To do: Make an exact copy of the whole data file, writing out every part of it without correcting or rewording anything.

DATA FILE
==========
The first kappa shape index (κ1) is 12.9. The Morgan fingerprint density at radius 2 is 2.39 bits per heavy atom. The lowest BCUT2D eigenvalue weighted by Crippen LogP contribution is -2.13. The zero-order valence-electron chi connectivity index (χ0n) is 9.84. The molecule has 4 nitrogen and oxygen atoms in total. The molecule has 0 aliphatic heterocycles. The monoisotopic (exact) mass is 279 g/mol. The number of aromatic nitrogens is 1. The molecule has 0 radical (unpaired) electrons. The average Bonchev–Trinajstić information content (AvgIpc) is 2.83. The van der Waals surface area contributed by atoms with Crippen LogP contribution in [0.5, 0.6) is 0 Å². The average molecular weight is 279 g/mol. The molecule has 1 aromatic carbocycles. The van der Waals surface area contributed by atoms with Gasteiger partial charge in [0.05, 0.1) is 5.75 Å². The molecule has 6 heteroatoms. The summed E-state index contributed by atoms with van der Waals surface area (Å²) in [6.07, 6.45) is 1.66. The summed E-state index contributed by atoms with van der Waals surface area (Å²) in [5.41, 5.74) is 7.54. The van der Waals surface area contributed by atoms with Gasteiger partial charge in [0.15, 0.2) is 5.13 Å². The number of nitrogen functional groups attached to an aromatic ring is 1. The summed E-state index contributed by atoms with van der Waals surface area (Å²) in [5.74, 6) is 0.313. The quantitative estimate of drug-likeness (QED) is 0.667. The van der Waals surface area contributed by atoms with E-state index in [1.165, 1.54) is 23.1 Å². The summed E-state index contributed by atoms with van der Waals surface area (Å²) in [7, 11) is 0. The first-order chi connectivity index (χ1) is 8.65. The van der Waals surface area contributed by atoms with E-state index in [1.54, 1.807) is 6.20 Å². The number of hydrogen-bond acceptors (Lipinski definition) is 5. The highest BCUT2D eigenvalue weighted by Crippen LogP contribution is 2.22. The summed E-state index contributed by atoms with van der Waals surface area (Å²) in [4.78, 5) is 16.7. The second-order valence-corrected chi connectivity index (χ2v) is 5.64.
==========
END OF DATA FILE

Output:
The first kappa shape index (κ1) is 12.9. The Morgan fingerprint density at radius 2 is 2.39 bits per heavy atom. The lowest BCUT2D eigenvalue weighted by Crippen LogP contribution is -2.13. The zero-order valence-electron chi connectivity index (χ0n) is 9.84. The molecule has 4 nitrogen and oxygen atoms in total. The molecule has 0 aliphatic heterocycles. The monoisotopic (exact) mass is 279 g/mol. The number of aromatic nitrogens is 1. The molecule has 0 radical (unpaired) electrons. The average Bonchev–Trinajstić information content (AvgIpc) is 2.83. The van der Waals surface area contributed by atoms with Crippen LogP contribution in [0.5, 0.6) is 0 Å². The average molecular weight is 279 g/mol. The molecule has 1 aromatic carbocycles. The van der Waals surface area contributed by atoms with Gasteiger partial charge in [0.05, 0.1) is 5.75 Å². The molecule has 6 heteroatoms. The summed E-state index contributed by atoms with van der Waals surface area (Å²) in [6.07, 6.45) is 1.66. The summed E-state index contributed by atoms with van der Waals surface area (Å²) in [5.41, 5.74) is 7.54. The van der Waals surface area contributed by atoms with Gasteiger partial charge in [0.15, 0.2) is 5.13 Å². The number of nitrogen functional groups attached to an aromatic ring is 1. The summed E-state index contributed by atoms with van der Waals surface area (Å²) in [5.74, 6) is 0.313. The quantitative estimate of drug-likeness (QED) is 0.667. The van der Waals surface area contributed by atoms with E-state index in [1.165, 1.54) is 23.1 Å². The summed E-state index contributed by atoms with van der Waals surface area (Å²) in [7, 11) is 0. The first-order chi connectivity index (χ1) is 8.65. The van der Waals surface area contributed by atoms with E-state index in [1.54, 1.807) is 6.20 Å². The number of hydrogen-bond acceptors (Lipinski definition) is 5. The highest BCUT2D eigenvalue weighted by Crippen LogP contribution is 2.22. The summed E-state index contributed by atoms with van der Waals surface area (Å²) in [4.78, 5) is 16.7. The second-order valence-corrected chi connectivity index (χ2v) is 5.64.